When most people think of border war states, they think of Kansas. But by the time the Civil War was underway, Kansas had pretty much settled on being a Union anti-slavery state, even if all of it’s residents didn’t agree. Missouri, on the other hand, was much more on the fence. Many of the pro-slavery people who fled from the sometimes-dangerously enthusiastic Kansas abolitionists ended up in Missouri, and though Missouri technically fought for the Union, many of its citizens owned slaves and sympathized with the Southern cause.

Enter Maj. Gen. Sterling Price.

In an effort to gain control of Missouri, Price was given this to-do list:

  • Conquer St. Louis, the most abolitionist of Missouri cities.
  • If that’s not possible, take over Jefferson City, and while there, seat a new governor.
  • If that’s not possible, smack down the areas around Kansas City.
  • If all that fails, destroy as much of Kansas as possible on the return trip.

While he was on his march across Missouri, he was to accumulate additional men and commandeer supplies. So began what was to be known as Price’s Raid.

By the middle of October, things were not going too well for Price’s men. St. Louis was too heavily fortified, as was Jefferson City. So they continued marching west, successfully adding men to the ranks and filling wagons with supplies, weapons, and ammunition. When the reached what now the Kansas City metro area, they were forced into retreat at what would be called the Gettysburg of the West: the Battle of Westport.

Missouri was lost, but Price and his men still had one item on the list they could accomplish: do damage to Kansas.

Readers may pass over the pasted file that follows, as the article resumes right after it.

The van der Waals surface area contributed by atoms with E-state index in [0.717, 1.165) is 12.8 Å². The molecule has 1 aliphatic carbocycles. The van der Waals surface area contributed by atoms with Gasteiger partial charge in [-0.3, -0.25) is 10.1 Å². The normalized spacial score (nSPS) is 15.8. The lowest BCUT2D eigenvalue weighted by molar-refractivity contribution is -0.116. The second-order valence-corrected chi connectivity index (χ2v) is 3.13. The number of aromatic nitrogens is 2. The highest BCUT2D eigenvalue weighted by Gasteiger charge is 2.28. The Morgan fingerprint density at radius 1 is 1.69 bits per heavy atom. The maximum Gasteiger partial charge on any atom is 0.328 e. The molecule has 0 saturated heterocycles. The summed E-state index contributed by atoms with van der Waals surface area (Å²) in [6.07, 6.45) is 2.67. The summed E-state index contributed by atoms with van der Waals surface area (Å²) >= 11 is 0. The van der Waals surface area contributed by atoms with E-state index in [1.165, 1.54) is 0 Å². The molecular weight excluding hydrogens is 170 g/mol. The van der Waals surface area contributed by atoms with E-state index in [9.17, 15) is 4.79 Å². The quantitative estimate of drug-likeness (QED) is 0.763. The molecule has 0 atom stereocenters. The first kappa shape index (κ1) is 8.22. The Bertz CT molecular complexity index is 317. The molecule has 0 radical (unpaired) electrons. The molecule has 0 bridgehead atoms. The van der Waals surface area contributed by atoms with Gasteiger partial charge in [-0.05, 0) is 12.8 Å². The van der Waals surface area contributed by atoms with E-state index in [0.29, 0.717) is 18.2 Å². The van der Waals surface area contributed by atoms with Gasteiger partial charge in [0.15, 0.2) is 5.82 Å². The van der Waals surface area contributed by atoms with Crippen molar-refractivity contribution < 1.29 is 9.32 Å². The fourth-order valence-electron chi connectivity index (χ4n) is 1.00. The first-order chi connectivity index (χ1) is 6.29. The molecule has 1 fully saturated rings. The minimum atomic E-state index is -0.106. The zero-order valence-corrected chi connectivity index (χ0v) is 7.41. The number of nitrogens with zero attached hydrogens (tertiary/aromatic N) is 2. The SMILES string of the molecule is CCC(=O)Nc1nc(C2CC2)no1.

The Kansans, though, were ready. In October, the governor called the Kansas militia into service, and Gen. Samuel Curtis declared the state was under martial law. The Union was in hot pursuit of Price.

Meanwhile, Price and his men was storming through Kansas along the road to Fort Scott. That’s when the weather and geography sealed their fate. Heavy rains had filled the Marais des Cygnes River and Mine Creek. The ground was soft and muddy and both waterways were hard to cross. The men on foot could have managed, but the problem was the wagons and horses. By that time, Price’s men had amassed a fortune in ammunition, weapons, and other supplies, enough to form an entire wagon train–a slow-moving, frequently-stuck-in-the-mud wagon train. Price and many of his men rode ahead, but the wagons and the men guarding them found themselves in the bottom of a ravine trying to cross a swollen creek at a small rocky ford when the Union men caught up with them.